Do not eat any food that may have come into contact with floodwaters. Discard any food without a waterproof container if there is any chance that it has come into contact with floodwaters. Undamaged, commercially canned foods can be saved if you remove the labels thoroughly, wash the cans, and then disinfect them with a solution consisting of 1/4 cup of unscented household bleach per gallon of water for clean surfaces. Re-label your cans, including the expiration date, with a marker. Food containers with screw-caps, snap lids and home canned foods should be discarded if they have come in contact with floodwaters because they cannot be disinfected.
• Contaminated Items
Discard wooden cutting boards, plastic utensils, baby bottle nipples and pacifiers. There is no way to safely clean them if they have come in contact with contaminated floodwaters. Thoroughly wash metal pans, ceramic dishes and utensils with soap and hot water and sanitize by boiling them in clean water or by immersing them for 15 minutes in a solution of 1/4 cup of household bleach per gallon of water.
Basic hygiene is very important during natural disaster. Always wash your hands with soap and water that has been boiled or disinfected and cooled. Hands should be washed before preparing or eating food, after using the bathroom or changing a diaper, after handling uncooked food, after playing with a pet, after handling garbage, after tending to someone who is sick or injured, after blowing your nose, coughing or sneezing, after participating in flood cleanup activities, and after handling articles contaminated with flood water or sewage.
• Food Safety: Preventing Food-Borne Diseases
- The Department of Health advises that individuals should not eat any food that may have come into contact with contaminated water from floods or tidal surges.
- Commercially prepared cans of food should not be eaten if there is a bulging or opening on the can or the screw caps, soda pop bottle tops or twist-caps.
- Undamaged, commercially canned foods can be saved if you remove the labels and then disinfect the cans in a bleach solution. Use ¼ cup of bleach in one gallon of water; re-label the cans including expiration date and type of food. Assume that home-canned food is unsafe.
- Infants should be fed only pre-mixed canned baby formula. Do not use powdered formulas prepared with treated water. Use boiled water when preparing formula.
- Frozen and refrigerated foods can be unsafe after a hurricane. When the power is out, refrigerators will keep foods cool for only about four hours. Thawed and refrigerated foods should be thrown out after four hours.
• Sanitation and Hygiene: Preventing Waterborne Illness
- Basic hygiene is very important during this emergency period. Always wash your hands with soap and water that has been boiled or disinfected before eating, after toilet use, after participating in cleanup activities and after handling articles contaminated by floodwater or sewage.
- Flooding that occurs after the hurricane may mean that water contains fecal matter from sewage systems, agricultural and industrial waste and septic tanks. If you have open cuts or sores exposed to the floodwater, keep them as clean as possible by washing them with soap and disinfected or boiled water. Apply antibiotic ointment to reduce the risk of infection. If a wound or sore develops redness, swelling or drainage, see a physician.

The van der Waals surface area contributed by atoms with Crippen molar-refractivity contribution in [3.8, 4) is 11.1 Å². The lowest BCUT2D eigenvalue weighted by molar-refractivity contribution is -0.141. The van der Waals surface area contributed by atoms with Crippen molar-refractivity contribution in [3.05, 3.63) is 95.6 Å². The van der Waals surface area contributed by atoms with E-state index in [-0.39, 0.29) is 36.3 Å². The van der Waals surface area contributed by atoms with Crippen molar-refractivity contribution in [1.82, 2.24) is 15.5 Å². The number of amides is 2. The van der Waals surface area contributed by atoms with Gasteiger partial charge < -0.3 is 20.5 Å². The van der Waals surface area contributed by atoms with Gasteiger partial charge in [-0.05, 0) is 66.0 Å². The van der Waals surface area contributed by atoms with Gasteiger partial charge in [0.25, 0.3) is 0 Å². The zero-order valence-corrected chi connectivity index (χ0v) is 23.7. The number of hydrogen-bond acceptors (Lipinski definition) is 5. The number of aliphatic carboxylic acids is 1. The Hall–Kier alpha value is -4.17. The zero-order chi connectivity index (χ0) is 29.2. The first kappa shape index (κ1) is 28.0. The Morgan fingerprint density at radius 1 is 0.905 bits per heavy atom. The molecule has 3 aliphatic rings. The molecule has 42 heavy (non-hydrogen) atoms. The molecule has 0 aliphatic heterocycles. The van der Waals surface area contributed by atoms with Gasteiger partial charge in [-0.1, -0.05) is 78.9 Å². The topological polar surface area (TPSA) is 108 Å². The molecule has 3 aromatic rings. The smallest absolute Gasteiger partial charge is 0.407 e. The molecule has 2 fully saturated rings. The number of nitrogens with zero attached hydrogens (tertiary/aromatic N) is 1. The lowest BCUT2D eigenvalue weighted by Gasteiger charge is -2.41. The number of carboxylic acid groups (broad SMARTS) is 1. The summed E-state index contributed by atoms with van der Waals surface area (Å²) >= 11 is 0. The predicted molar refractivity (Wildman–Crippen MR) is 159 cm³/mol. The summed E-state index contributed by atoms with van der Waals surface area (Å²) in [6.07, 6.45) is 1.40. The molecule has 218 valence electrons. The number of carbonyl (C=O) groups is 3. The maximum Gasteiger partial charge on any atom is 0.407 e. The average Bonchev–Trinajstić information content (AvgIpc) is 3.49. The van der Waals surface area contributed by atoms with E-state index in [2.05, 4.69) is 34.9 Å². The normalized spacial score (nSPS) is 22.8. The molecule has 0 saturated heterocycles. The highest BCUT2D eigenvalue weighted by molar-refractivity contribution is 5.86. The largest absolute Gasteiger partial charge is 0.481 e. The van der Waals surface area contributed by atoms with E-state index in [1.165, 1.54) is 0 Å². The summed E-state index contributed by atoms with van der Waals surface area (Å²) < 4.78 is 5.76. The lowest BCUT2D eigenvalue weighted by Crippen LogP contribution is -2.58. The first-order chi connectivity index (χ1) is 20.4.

- Do not allow children to play in floodwater. They can be exposed to water contaminated with fecal matter. Do not allow children to play with toys that have been in floodwater until the toys have been disinfected. Use ¼ cup of bleach in one gallon of water to disinfect toys and other items.
• Power Outages: Preventing Fire Hazards
- Using battery-powered lanterns and flashlights is preferable to using candles.
- If you must use candles, make sure you put them in safe holders away from curtains, paper, wood, or other flammable items.
• Preventing Mosquito-Borne Illness: Clearing Standing Water
- Heavy rains and flooding can lead to an increase in mosquitoes. Mosquitoes are most active at sunrise and sunset. Public health authorities will be working actively to control the spread of any diseases transmitted by mosquitoes.
- To protect against mosquitoes, DOH urges the public to remain diligent in their personal mosquito protection efforts. These should include the “5 D’s” for prevention:
- Dusk and Dawn – Avoid being outdoors when mosquitoes are seeking blood. For many species, this is during the dusk and dawn hours.
- Dress – Wear clothing that covers most of your skin.
- DEET – When the potential exists for exposure to mosquitoes, repellents containing DEET N,N-diethyl-meta-toluamide, or N,N-diethyl-3-methylbenzamide are recommended. Picaridin and oil of lemon eucalyptus are other repellent options.
- Drainage – Check around your home to rid the area of standing water, which is where mosquitoes can lay their eggs.
• Insect Repellent Use
- Always read label directions carefully for the approved usage before applying a repellent to skin. Some repellants are not suitable for children.
- Products with concentrations of up to 30 percent DEET are generally recommended. Picaridin and oil of lemon eucalyptus are other repellent options. These products are generally available at local pharmacies. Look for active ingredients to be listed on the product label.
- Apply insect repellent to exposed skin, or onto clothing, but not under clothing.
- In protecting children, read label instructions to be sure the repellent is age-appropriate. According to the CDC, mosquito repellents containing oil of lemon eucalyptus should not be used on children under the age of 3 years. DEET is not recommended on children younger than 2 months old.
- Infants should be kept indoors or mosquito netting should be used over carriers when mosquitoes are present.
- Avoid applying repellents to the hands of children. Adults should apply repellent first to their own hands and then transfer it to the child’s skin and clothing.
- If additional protection is necessary, apply a permethrin repellent directly to your clothing. Again, always follow the manufacturer’s directions.
• Eliminating Mosquito Breeding Sites
- Elimination of breeding sites is one of the keys to prevention.
- Clean out eaves, troughs and gutters.
- Remove old tires or drill holes in those used in playgrounds to drain.
- Turn over or remove empty plastic pots.
- Pick up all beverage containers and cups.
- Check tarps on boats or other equipment that may collect water.
- Pump out bilges on boats.
- Replace water in birdbaths and pet or other animal feeding dishes at least once a week.
- Change water in plant trays, including hanging plants, at least once a week.
- Remove vegetation or blockages in drainage ditches that prevent the flow of water.